ONU professor Deidré Keller will follow with a discussion on “Copyright and Privacy.” Keller joined the Pettit College of Law faculty in August 2010 as an assistant professor. She has taught property, law and literature, Internet law, legal problem-solving and analysis, and intellectual property. Her teaching interests also include First Amendment (freedom of speech), copyright and trademark. During the summers of 2011, 2012 and 2013, Keller taught an intellectual property survey course for the LSAC PLUS program at ONU. The PLUS program is directed at undergraduates from groups underrepresented in the legal profession and who face significant financial and familial obstacles in their pursuit of a career in law. Prior to joining the ONU faculty, Keller practiced law in Atlanta, Ga., with the firms of Sutherland, Asbill and Brennan LLP and Seyfarth Shaw LLP. She specialized in the procurement, registration and enforcement of intellectual property rights with a particular emphasis on trademarks and copyrights. Keller’s experience includes trademark portfolio management, counseling clients on matters such as the adoption of trademarks, potential defenses to copyright infringement, and issues related to litigating patent disputes. She has represented both plaintiffs and defendants in patent, trademark and copyright matters, and her clients have ranged from individuals to publically traded companies.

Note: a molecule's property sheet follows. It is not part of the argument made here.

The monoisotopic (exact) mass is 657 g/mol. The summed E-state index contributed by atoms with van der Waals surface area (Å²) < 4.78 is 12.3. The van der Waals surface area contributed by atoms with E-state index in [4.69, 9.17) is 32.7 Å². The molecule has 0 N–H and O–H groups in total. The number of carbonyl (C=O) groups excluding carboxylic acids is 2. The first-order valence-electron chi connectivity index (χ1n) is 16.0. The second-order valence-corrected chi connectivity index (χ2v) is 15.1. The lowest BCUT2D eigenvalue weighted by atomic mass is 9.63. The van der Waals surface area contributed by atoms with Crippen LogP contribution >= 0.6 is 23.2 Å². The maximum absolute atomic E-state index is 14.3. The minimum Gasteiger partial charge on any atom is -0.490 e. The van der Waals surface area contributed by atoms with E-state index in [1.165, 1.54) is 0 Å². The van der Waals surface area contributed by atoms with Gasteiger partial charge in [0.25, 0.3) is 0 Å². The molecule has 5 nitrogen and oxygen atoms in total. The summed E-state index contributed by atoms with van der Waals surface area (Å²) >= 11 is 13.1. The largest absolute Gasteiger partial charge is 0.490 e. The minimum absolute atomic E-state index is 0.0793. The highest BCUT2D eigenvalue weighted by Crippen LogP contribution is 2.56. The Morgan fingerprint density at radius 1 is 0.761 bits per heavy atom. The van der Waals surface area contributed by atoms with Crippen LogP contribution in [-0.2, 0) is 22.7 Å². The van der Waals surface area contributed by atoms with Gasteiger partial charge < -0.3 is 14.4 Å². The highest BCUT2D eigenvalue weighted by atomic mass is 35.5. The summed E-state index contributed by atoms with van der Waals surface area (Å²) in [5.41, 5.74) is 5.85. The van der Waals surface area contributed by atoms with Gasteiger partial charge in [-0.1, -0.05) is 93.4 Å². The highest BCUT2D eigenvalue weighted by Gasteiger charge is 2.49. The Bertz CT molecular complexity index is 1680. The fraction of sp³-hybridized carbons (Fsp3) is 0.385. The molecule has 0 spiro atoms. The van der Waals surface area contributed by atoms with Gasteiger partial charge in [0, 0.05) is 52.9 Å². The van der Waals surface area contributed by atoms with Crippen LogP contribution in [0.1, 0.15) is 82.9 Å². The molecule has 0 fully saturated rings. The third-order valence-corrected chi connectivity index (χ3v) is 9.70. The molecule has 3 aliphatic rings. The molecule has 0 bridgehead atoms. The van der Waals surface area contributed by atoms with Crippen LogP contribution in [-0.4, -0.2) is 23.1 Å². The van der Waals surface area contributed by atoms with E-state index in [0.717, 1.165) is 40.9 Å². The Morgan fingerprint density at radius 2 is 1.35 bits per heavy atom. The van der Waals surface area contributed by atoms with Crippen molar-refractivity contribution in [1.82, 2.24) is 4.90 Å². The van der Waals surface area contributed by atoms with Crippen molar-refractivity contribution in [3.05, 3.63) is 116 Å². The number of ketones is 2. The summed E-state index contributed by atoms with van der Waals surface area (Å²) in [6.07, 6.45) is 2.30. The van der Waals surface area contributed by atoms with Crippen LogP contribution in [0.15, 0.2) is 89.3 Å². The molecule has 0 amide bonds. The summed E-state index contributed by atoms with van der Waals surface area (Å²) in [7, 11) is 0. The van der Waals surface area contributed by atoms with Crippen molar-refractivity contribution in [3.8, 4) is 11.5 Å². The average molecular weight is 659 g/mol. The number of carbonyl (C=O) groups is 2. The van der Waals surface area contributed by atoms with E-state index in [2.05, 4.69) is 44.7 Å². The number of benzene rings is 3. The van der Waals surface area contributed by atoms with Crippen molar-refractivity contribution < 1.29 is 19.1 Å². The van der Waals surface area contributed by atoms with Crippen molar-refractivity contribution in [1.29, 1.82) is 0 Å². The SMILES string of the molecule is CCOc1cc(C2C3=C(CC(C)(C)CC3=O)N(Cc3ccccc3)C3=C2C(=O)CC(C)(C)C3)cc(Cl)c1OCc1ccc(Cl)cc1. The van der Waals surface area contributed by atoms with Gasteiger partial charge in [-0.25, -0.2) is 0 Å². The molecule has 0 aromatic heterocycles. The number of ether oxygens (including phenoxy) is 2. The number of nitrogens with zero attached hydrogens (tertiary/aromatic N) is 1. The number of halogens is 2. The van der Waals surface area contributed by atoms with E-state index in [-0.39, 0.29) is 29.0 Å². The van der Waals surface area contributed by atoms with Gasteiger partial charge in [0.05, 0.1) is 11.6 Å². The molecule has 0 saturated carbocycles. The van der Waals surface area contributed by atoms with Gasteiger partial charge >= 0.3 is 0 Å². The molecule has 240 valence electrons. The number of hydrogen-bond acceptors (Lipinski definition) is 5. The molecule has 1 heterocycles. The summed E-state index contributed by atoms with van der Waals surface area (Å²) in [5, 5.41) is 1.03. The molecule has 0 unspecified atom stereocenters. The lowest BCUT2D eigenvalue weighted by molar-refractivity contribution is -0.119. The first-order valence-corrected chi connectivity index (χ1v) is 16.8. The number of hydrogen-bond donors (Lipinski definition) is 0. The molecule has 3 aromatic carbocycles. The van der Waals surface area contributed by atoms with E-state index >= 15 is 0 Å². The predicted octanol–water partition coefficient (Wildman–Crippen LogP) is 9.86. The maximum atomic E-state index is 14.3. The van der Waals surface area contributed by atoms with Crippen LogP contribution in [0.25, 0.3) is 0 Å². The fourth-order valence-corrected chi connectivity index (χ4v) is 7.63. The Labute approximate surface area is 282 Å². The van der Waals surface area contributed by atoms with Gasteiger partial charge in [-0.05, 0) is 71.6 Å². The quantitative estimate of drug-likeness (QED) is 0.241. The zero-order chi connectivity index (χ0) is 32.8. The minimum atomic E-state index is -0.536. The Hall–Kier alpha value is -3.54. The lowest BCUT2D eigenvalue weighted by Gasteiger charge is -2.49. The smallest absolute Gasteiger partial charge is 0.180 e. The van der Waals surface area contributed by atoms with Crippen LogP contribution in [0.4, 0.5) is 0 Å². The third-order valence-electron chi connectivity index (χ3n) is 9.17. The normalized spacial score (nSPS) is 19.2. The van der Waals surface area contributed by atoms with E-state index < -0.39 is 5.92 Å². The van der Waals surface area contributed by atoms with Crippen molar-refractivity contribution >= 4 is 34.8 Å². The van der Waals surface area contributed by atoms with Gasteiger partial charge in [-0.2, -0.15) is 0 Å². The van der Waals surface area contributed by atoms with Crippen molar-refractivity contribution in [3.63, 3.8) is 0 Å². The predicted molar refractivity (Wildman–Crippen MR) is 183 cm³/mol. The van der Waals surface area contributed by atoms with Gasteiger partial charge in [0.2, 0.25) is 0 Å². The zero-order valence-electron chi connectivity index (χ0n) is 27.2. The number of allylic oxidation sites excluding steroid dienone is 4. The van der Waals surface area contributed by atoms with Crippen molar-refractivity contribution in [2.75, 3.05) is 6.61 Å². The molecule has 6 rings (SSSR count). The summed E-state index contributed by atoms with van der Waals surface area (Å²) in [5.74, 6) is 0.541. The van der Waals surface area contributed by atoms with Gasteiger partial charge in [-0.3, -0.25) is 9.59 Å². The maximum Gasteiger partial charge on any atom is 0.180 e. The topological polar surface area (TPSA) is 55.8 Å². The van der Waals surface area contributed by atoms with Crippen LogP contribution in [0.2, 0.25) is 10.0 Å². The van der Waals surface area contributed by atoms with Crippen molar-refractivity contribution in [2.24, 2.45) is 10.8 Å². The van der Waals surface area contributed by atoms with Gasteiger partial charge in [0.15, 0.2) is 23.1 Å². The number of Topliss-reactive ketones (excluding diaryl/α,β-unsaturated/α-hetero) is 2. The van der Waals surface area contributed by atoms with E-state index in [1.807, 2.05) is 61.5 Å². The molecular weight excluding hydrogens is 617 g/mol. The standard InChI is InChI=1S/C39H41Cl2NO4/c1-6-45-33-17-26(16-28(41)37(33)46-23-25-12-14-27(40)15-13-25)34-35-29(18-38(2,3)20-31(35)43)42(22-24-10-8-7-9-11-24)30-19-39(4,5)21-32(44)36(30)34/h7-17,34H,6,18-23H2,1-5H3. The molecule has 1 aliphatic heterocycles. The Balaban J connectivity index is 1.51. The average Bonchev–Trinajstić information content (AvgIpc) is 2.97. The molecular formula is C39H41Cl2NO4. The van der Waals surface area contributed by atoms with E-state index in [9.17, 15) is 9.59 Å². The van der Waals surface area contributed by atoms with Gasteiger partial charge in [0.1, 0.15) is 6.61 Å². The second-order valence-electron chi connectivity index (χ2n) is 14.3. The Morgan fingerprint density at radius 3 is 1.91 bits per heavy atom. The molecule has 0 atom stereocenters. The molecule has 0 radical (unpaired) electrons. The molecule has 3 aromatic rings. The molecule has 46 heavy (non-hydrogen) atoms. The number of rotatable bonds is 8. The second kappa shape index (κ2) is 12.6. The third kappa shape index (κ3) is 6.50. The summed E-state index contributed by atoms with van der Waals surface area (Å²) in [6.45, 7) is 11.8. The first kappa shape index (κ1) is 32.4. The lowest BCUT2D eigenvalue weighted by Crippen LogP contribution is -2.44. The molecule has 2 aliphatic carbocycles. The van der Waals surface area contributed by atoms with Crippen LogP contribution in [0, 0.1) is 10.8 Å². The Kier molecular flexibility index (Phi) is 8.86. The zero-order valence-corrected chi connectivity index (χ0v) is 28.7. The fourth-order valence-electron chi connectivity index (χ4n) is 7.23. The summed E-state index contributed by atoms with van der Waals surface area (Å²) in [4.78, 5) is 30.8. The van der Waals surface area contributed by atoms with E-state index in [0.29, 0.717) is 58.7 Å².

Following Professor Keller’s presentation, all four speakers will participate in a panel discussion.